Archive for the ‘Static Analysis’ Category

  • 0010 0000 or 0000 0010 which one are you?

    on Aug 10, 10 • by Eric Hollebone • with 4 Comments

    I love this quote by Carl Ek from  Code Integrity solutions: There are 0010 0000 kinds of people in the world: Those that understand the difference between Big Endian and Little Endian, and those that do not. Issues with Endianism and processor architecture ports are becoming more and more common these days as more desktop source code moves into different arenas.  Gone are the days when the 32-bit memory model or little-endian format dominate. Software changes are required to support the growth occurring not at the desktop, but in the server  and mobile platforms. Mobile devices especially have opened a

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  • Measure value out of static analysis

    on Aug 3, 10 • by Alen Zukich • with 1 Comment

    I’ve talked about different metrics that are used to measure quality and the metrics that developers would use in practice.  But what about the tools themselves?  How are you measuring the value you are getting out of these tools? In terms of static analysis, one obvious measurement is simply the bug fixes you have made.  Most organizations have a number they use to define the cost savings for each bug.  Using some research data from IBM puts the cost of fixing a bug before a release at 40-50 times cheaper.   Fixing a bug after

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  • Leveraging static analysis

    on May 12, 10 • by Alen Zukich • with 1 Comment

    In a previous post I discussed the process where we practice dogfooding.  This is the process of using Klocwork on Klocwork (KonK).  We started this program several years back with the hopes that we would learn some valuable lessons about usability, performance and anything else that would give us an edge.  The truth is that KonK has consistently allowed us to test our design assumptions early by allowing our own developers to use Klocwork as part of their development. One of the unexpected results was inadvertently uncovering data that further validated for us the importance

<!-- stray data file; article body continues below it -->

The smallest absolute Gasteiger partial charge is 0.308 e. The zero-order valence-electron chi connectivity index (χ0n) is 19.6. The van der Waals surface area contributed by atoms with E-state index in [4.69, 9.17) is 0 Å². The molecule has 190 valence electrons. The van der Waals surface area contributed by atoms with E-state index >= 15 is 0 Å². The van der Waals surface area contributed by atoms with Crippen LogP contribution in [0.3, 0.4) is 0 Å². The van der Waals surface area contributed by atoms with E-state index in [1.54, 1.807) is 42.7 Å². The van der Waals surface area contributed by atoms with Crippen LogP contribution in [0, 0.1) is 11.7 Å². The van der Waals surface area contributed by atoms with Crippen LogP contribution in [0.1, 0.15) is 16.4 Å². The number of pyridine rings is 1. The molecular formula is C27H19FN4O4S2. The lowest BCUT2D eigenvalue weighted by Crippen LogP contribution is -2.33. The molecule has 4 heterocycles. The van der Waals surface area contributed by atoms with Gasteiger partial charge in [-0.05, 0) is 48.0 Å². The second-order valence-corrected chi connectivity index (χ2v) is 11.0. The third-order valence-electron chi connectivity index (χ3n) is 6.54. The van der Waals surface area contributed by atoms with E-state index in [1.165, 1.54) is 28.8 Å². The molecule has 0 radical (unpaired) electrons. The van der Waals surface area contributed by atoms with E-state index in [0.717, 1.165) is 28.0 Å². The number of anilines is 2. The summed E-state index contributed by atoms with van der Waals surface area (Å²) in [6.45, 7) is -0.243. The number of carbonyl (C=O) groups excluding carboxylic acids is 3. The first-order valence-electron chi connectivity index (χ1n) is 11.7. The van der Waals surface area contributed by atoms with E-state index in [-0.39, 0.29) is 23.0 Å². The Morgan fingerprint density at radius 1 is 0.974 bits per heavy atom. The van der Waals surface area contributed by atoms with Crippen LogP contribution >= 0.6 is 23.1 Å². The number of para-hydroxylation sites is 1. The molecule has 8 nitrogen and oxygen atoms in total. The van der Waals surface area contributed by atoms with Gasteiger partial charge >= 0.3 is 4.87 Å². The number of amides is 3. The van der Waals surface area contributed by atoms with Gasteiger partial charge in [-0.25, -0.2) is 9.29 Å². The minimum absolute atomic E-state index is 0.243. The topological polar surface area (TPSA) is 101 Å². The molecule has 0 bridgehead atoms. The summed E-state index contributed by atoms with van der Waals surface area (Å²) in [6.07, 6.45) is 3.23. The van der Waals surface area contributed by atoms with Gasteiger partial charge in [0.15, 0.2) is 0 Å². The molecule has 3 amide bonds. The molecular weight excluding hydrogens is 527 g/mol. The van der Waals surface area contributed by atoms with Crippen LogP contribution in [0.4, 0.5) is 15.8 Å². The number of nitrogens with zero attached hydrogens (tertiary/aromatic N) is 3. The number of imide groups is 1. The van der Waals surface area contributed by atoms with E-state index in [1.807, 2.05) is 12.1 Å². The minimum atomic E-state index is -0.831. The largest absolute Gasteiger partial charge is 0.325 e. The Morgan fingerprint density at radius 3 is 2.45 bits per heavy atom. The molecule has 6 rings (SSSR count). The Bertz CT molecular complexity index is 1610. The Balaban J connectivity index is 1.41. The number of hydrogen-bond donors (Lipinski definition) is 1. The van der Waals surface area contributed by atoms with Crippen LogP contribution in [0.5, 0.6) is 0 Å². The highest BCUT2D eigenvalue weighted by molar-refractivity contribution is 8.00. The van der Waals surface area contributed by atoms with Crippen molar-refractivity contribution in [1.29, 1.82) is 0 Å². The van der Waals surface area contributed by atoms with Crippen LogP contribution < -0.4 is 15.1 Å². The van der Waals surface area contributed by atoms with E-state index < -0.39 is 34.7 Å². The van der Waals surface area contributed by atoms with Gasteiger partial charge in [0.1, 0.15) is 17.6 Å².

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  • Static analysis for Ruby/Python

    on Jun 29, 09 • by Denis Sidorov • with 13 Comments

    As a developer of static analysis tool for mainstream statically-typed languages, like C++ and Java, I was wondering for quite a while about how well static analysis applies to dynamically-typed languages, like Ruby and Python. And recently, I have come across this interesting project on GitHub: Reek – Code smell detector for Ruby. Well, I suppose that’s just a fancy way to name a static analysis tool. What can Reek detect? It does not do heavyweight data/control flow analysis, so the list is not very exciting: Code Duplication – AFAIU, it’s not very accurate, ’cause

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  • Parallel Lint

    on Jun 22, 09 • by Alen Zukich • with 2 Comments

    Interesting article on static analysis tools to help find concurrency issues.  These so called “Parallel Lint” tools are specific to finding these types of issues.  Overall there are some great discussions on certain tools, and it is always nice when Klocwork gets mentioned.  But my problem is with the categorization of these tools.  It always makes me feel sick every time someone puts Klocwork in the same category of “powerful static analysis” with JLint, C++Test, FXCop and my favorite PC-Lint. This article goes deeper into PC-Lint and what they are doing with deadlocks.  The author

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  • False positives in modern static analyzers

    on May 22, 09 • by Alen Zukich • with 1 Comment

    In response to Jason’s post about false positives.  First of all there is a general misconception of false positives.  Modern static source code analysis tools have changed the game.  It is not the Lint tool of the past, a focus with deep inter-procedural technology has placed the requirement that static tools today produce more real issues than false reports. With that said, Jason is right, large code bases never running static analysis will produce a large number of issues no matter how accurate it is.  Even though static analysis tools do provide a number of

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  • Findbugs not recognizing exceptions? Java static analysis

    on May 4, 09 • by Alen Zukich • with 1 Comment

    We’ve posted previously on some of the differences between Findbugs’ open source Java analysis and commercial Java static analysis tools, specifically on the JSR-305 specification and source code versus byte code analysis topics. Due to these differences, many Java shops will use a commercial Java static analysis tool in conjunction with Findbugs to make sure they’re getting as complete issue detection as possible. One area that’s been discussed previously is the ability to identify situations of possible null pointer dereference. This peaked my interest and led me to do some benchmarking against a few open

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